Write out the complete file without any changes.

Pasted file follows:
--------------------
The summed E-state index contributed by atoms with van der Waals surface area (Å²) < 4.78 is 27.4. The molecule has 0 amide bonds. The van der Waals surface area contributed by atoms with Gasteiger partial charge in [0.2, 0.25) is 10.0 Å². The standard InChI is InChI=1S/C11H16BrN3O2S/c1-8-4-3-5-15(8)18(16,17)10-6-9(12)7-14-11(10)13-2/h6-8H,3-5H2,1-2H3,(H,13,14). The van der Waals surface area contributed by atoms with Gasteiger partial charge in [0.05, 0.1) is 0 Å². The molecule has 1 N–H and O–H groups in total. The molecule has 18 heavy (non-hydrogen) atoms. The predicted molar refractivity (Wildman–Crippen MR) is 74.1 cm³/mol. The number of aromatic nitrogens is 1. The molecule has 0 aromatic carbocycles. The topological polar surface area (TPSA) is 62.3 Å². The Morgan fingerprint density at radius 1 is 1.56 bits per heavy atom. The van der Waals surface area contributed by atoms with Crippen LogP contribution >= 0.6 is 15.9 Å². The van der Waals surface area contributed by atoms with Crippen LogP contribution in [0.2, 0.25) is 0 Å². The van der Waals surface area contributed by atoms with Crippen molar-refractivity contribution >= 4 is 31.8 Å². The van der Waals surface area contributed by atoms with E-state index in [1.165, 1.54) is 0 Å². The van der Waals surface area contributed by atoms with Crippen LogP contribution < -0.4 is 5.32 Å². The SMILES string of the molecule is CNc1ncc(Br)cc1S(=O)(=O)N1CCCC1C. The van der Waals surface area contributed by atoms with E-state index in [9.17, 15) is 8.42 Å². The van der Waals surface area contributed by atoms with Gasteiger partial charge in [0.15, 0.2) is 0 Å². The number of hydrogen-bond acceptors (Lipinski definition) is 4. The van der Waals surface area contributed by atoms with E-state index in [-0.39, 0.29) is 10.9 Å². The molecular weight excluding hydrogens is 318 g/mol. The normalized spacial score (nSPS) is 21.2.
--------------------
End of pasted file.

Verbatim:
The summed E-state index contributed by atoms with van der Waals surface area (Å²) < 4.78 is 27.4. The molecule has 0 amide bonds. The van der Waals surface area contributed by atoms with Gasteiger partial charge in [0.2, 0.25) is 10.0 Å². The standard InChI is InChI=1S/C11H16BrN3O2S/c1-8-4-3-5-15(8)18(16,17)10-6-9(12)7-14-11(10)13-2/h6-8H,3-5H2,1-2H3,(H,13,14). The van der Waals surface area contributed by atoms with Gasteiger partial charge in [0.05, 0.1) is 0 Å². The molecule has 1 N–H and O–H groups in total. The molecule has 18 heavy (non-hydrogen) atoms. The predicted molar refractivity (Wildman–Crippen MR) is 74.1 cm³/mol. The number of aromatic nitrogens is 1. The molecule has 0 aromatic carbocycles. The topological polar surface area (TPSA) is 62.3 Å². The Morgan fingerprint density at radius 1 is 1.56 bits per heavy atom. The van der Waals surface area contributed by atoms with Crippen LogP contribution >= 0.6 is 15.9 Å². The van der Waals surface area contributed by atoms with Crippen LogP contribution in [0.2, 0.25) is 0 Å². The van der Waals surface area contributed by atoms with Crippen molar-refractivity contribution >= 4 is 31.8 Å². The van der Waals surface area contributed by atoms with E-state index in [1.165, 1.54) is 0 Å². The van der Waals surface area contributed by atoms with Crippen LogP contribution < -0.4 is 5.32 Å². The SMILES string of the molecule is CNc1ncc(Br)cc1S(=O)(=O)N1CCCC1C. The van der Waals surface area contributed by atoms with E-state index in [9.17, 15) is 8.42 Å². The van der Waals surface area contributed by atoms with Gasteiger partial charge in [0.15, 0.2) is 0 Å². The number of hydrogen-bond acceptors (Lipinski definition) is 4. The van der Waals surface area contributed by atoms with E-state index in [-0.39, 0.29) is 10.9 Å². The molecular weight excluding hydrogens is 318 g/mol. The normalized spacial score (nSPS) is 21.2.